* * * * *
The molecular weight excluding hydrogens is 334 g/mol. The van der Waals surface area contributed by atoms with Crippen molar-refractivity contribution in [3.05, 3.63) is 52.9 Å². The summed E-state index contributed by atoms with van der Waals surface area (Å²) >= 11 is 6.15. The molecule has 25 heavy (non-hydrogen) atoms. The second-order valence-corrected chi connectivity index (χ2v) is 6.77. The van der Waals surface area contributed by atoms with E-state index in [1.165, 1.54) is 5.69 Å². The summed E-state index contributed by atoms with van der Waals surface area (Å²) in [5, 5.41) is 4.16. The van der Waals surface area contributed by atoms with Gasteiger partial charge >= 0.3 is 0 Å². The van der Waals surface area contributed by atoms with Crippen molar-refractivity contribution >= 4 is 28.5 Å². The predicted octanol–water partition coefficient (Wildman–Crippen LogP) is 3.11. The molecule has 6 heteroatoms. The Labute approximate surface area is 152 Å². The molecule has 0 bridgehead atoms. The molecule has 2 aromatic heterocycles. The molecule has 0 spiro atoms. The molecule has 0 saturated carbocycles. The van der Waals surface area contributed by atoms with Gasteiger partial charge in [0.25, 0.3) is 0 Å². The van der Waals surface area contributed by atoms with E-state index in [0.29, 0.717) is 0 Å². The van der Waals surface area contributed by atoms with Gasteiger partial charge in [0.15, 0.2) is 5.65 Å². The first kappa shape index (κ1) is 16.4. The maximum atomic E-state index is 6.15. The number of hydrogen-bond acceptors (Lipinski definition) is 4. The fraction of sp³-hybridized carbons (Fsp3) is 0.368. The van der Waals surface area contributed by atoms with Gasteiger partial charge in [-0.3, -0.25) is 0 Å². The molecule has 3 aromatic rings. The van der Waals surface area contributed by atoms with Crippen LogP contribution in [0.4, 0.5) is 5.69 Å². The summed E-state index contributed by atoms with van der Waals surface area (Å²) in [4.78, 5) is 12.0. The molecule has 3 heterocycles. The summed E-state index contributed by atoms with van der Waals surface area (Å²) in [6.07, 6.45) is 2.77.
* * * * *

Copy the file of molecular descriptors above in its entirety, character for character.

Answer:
The molecular weight excluding hydrogens is 334 g/mol. The van der Waals surface area contributed by atoms with Crippen molar-refractivity contribution in [3.05, 3.63) is 52.9 Å². The summed E-state index contributed by atoms with van der Waals surface area (Å²) >= 11 is 6.15. The molecule has 25 heavy (non-hydrogen) atoms. The second-order valence-corrected chi connectivity index (χ2v) is 6.77. The van der Waals surface area contributed by atoms with E-state index in [1.165, 1.54) is 5.69 Å². The summed E-state index contributed by atoms with van der Waals surface area (Å²) in [5, 5.41) is 4.16. The van der Waals surface area contributed by atoms with Gasteiger partial charge >= 0.3 is 0 Å². The van der Waals surface area contributed by atoms with Crippen molar-refractivity contribution >= 4 is 28.5 Å². The predicted octanol–water partition coefficient (Wildman–Crippen LogP) is 3.11. The molecule has 6 heteroatoms. The Labute approximate surface area is 152 Å². The molecule has 0 bridgehead atoms. The molecule has 2 aromatic heterocycles. The molecule has 0 spiro atoms. The molecule has 0 saturated carbocycles. The van der Waals surface area contributed by atoms with Gasteiger partial charge in [0.25, 0.3) is 0 Å². The van der Waals surface area contributed by atoms with E-state index in [0.29, 0.717) is 0 Å². The van der Waals surface area contributed by atoms with Gasteiger partial charge in [0.15, 0.2) is 5.65 Å². The first kappa shape index (κ1) is 16.4. The maximum atomic E-state index is 6.15. The number of hydrogen-bond acceptors (Lipinski definition) is 4. The fraction of sp³-hybridized carbons (Fsp3) is 0.368. The van der Waals surface area contributed by atoms with Gasteiger partial charge in [-0.3, -0.25) is 0 Å². The molecule has 3 aromatic rings. The van der Waals surface area contributed by atoms with Crippen LogP contribution in [0.4, 0.5) is 5.69 Å². The summed E-state index contributed by atoms with van der Waals surface area (Å²) in [4.78, 5) is 12.0. The molecule has 3 heterocycles. The summed E-state index contributed by atoms with van der Waals surface area (Å²) in [6.07, 6.45) is 2.77.